Nova Star in port in Yarmouth. TINA COMEAU PHOTO
By Tina Comeau
The UNSM will be asked to endorse resolutions calling on the provincial government to continue to provide funding for the Nova Scotia-New England ferry and calling on the federal government to recognize the crossing as an international highway link between Canada and the United States.
The resolutions, which will be brought forward to a meeting of the Union of Nova Scotia Municipalities, were approved by Yarmouth town council at its Aug. 14 monthly meeting.
One resolution reads: ‘Be it resolved that the Union of Nova Scotia Municipalities urge the Province of Nova Scotia to continue to financially support the continuation of the current Nova Scotia to New England Ferry service until such time that the viability of the service can be clearly ascertained.’
Such time, says Yarmouth town council, is not just one season.
Council also says the ferry service needs to be recognized as what it is, a Nova Scotia-New England ferry, and not just as a Yarmouth ferry, which many people see it as. Council says the ship carries passengers who visit and spend money in all parts of the province.
“It helps us, but other parts of the province benefit,” said Councillor Phil Mooney.
In its first year Nova Star Cruises has already had to access all of the $21 million the Nova Scotia government had committed to the service. The money was supposed to be spread over seven years.
The agreement, when first reached between the previous provincial government and the ferry operator, had called on the province to provide half of the $21 million commitment in the company’s first year of operation and $1.5 million annually for the remainder of the seven-year deal. Two million dollars was advanced prior to the service starting to meet US Marine Law requirements that were preventing Nova Star Cruises from marketing the service and selling tickets. The requirement dealt with having money on hand for refunds in the event of cancelled trip. Another $5 million was advanced by the province when the company had not yet been able to secure a $5 million operating line of credit that the State of Maine had indicated, prior to the service launch, that it would assist the company in securing. Nova Star Cruises had accounted for this money in its business plan.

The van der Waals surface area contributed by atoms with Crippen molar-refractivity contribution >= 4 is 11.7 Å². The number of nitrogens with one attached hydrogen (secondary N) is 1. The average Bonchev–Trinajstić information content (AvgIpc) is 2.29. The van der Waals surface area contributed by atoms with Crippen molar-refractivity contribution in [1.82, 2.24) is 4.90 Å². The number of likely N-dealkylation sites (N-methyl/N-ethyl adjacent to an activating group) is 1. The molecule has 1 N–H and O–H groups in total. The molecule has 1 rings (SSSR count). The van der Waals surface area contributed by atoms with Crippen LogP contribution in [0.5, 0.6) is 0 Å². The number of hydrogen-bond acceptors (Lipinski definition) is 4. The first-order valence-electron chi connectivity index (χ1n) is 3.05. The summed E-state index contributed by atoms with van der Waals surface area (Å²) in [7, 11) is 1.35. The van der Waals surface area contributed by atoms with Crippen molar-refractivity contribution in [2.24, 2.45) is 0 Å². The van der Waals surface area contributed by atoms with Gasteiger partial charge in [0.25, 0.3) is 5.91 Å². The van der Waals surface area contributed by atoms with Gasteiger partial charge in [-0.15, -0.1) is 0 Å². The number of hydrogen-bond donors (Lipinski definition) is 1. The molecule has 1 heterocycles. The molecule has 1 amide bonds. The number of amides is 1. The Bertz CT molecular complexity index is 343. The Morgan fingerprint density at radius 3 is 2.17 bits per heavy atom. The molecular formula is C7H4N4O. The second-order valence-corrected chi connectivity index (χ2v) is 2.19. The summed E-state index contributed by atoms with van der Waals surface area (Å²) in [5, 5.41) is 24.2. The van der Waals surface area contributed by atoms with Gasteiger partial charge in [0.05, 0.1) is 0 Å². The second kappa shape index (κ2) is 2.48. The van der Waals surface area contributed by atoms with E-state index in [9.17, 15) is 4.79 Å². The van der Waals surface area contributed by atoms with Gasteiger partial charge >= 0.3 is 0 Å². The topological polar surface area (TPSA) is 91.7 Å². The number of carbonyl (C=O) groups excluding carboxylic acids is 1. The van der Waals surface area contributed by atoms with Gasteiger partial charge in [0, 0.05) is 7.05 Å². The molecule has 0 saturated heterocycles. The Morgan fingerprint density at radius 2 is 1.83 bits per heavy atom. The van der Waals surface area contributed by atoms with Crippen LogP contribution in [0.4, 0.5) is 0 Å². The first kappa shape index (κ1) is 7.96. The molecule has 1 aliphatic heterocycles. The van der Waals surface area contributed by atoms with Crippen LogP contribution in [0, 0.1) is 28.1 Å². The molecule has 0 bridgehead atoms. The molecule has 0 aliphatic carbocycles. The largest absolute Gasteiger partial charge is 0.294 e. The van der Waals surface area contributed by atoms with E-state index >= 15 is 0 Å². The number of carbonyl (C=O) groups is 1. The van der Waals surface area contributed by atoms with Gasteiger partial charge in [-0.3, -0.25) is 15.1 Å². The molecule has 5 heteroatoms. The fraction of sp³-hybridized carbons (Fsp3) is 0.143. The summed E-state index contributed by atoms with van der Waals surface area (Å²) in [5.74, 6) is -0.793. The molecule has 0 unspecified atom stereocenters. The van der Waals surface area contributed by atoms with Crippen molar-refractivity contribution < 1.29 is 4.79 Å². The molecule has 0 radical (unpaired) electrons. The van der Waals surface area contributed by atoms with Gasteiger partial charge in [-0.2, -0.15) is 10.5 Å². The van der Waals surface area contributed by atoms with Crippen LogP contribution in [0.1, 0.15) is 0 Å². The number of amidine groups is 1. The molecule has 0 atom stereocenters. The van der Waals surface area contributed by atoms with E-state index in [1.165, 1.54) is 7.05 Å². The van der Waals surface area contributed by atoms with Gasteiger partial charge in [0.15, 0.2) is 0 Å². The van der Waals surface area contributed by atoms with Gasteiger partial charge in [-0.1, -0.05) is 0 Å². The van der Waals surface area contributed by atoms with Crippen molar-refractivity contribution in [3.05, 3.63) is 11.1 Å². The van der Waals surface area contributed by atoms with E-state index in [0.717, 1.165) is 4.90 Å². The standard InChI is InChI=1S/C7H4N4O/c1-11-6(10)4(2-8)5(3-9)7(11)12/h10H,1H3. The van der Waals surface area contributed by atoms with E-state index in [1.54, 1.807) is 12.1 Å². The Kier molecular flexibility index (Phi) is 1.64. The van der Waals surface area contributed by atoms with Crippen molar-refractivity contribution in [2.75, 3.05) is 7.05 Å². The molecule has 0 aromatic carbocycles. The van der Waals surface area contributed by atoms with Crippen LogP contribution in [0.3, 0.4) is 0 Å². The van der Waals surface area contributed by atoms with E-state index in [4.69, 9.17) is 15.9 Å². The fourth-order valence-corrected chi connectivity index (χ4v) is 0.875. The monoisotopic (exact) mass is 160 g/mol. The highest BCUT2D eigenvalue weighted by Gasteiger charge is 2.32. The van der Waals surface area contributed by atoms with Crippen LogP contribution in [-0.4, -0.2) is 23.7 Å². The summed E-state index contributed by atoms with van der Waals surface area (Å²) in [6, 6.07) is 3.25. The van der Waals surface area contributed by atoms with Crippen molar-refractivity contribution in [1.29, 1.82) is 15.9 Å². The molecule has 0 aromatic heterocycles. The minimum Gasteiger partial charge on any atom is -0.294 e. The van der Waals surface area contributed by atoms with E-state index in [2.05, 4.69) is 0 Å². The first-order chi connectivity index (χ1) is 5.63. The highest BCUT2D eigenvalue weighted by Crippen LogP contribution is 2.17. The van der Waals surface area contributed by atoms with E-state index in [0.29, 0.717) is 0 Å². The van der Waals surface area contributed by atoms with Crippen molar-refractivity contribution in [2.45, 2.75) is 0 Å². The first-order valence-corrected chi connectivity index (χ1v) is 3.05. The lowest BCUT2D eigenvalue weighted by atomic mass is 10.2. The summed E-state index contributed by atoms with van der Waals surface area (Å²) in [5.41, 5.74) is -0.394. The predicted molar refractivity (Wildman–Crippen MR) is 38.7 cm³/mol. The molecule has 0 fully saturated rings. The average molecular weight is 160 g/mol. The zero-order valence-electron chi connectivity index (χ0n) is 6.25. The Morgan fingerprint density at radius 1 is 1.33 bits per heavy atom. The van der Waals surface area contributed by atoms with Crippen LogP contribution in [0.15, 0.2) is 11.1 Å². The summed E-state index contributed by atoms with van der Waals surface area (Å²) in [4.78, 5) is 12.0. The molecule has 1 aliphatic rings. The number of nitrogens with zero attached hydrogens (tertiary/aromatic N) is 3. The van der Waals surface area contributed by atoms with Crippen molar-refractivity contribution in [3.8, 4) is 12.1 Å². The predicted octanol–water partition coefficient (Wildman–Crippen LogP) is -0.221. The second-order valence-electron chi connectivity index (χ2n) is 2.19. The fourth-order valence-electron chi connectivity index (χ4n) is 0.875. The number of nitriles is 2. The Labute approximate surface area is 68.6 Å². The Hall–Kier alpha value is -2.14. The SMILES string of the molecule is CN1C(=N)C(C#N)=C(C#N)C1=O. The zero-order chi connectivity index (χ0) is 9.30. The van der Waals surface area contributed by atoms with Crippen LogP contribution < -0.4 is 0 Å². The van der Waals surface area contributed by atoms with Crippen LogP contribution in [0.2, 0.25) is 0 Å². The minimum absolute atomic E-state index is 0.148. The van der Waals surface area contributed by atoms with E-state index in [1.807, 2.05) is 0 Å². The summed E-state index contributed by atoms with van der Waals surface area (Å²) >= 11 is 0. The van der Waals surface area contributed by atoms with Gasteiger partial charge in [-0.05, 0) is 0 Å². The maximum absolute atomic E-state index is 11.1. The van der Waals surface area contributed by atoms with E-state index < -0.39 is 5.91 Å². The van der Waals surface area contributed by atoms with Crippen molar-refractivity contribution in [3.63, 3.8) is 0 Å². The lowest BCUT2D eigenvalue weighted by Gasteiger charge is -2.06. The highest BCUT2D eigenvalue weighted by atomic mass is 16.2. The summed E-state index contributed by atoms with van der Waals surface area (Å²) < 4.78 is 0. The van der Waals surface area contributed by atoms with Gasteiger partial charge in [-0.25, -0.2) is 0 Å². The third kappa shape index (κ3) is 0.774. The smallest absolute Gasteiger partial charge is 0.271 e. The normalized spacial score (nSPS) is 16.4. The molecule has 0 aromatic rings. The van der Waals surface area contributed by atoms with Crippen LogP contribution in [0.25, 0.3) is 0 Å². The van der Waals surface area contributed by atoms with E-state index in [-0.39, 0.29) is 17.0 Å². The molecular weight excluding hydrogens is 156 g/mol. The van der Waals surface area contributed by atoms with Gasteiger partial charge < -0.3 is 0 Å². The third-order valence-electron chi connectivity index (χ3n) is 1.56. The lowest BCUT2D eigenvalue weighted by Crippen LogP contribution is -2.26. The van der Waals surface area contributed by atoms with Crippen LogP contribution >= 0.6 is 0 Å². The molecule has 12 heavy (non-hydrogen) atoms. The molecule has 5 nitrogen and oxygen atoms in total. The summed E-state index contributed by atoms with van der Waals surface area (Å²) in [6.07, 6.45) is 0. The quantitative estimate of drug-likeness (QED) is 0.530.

The overall $21 million set aside for the service is less than what an expert panel studying revised ferry service had said would be needed for the start-up and operation of a ferry service. In the panel’s report, it stated, “Based on all of the foregoing estimates, the start-up cost, plus some operating support in the early years, appears likely to total in the range of $30 to $35 million.”
It was noted by town council that there are a lot of negative comments floating around about the ferry service with people prepared to write off the service after just a few months.
Councillor Sandy Dennis voted for the motion to approve the UNSM resolution, but also said, “After this year is over the government and Nova Star both need to be a little more transparent on what’s going on and how the taxpayers’ dollars are being spent.”
She said this may help to address people’s concerns and negate some of the bad comments.
The second resolution pertaining to the ferry looks at the issue of Highway H20, as it’s been nicknamed in the past, this being the crossing between New England and Nova Scotia.
The resolution the town will seek UNSM support on reads: ‘Be it resolved that the Union of Nova Scotia Municipalities request that the Government of Nova Scotia enter into discussions with the Government of Canada for the recognition and establishment of the Nova Scotia to New England ferry route to Portland and/or Bar Harbour, Maine as an International Highway link to our neighbours, the United States of America.’
The federal government subsidizes interprovincial ferry routes within Canada, but it doesn’t provide operational funding for the route between Portland and Yarmouth. It did, however, provide $2.5 million for the retrofit and renovation of the Yarmouth ferry terminal.
Last month the federal government announced it would invest $58 million over two years to support three interprovincial ferry services in Eastern Canada. Federal Transportation Minister Lisa Raitt told the Digby Courier newspaper at the time of the announcement that the federal government still funds the BC Ferry system with $26 million every year even though the federal government hasn’t owned or operated any part of that service since 1977.
In announcing the $58-million investment for Eastern Canada the government noted the tourism, trade and transportation benefits derived from these ferry services. Yarmouth town council feels the same benefits exist through the international ferry service linking Nova Scotia and New England.
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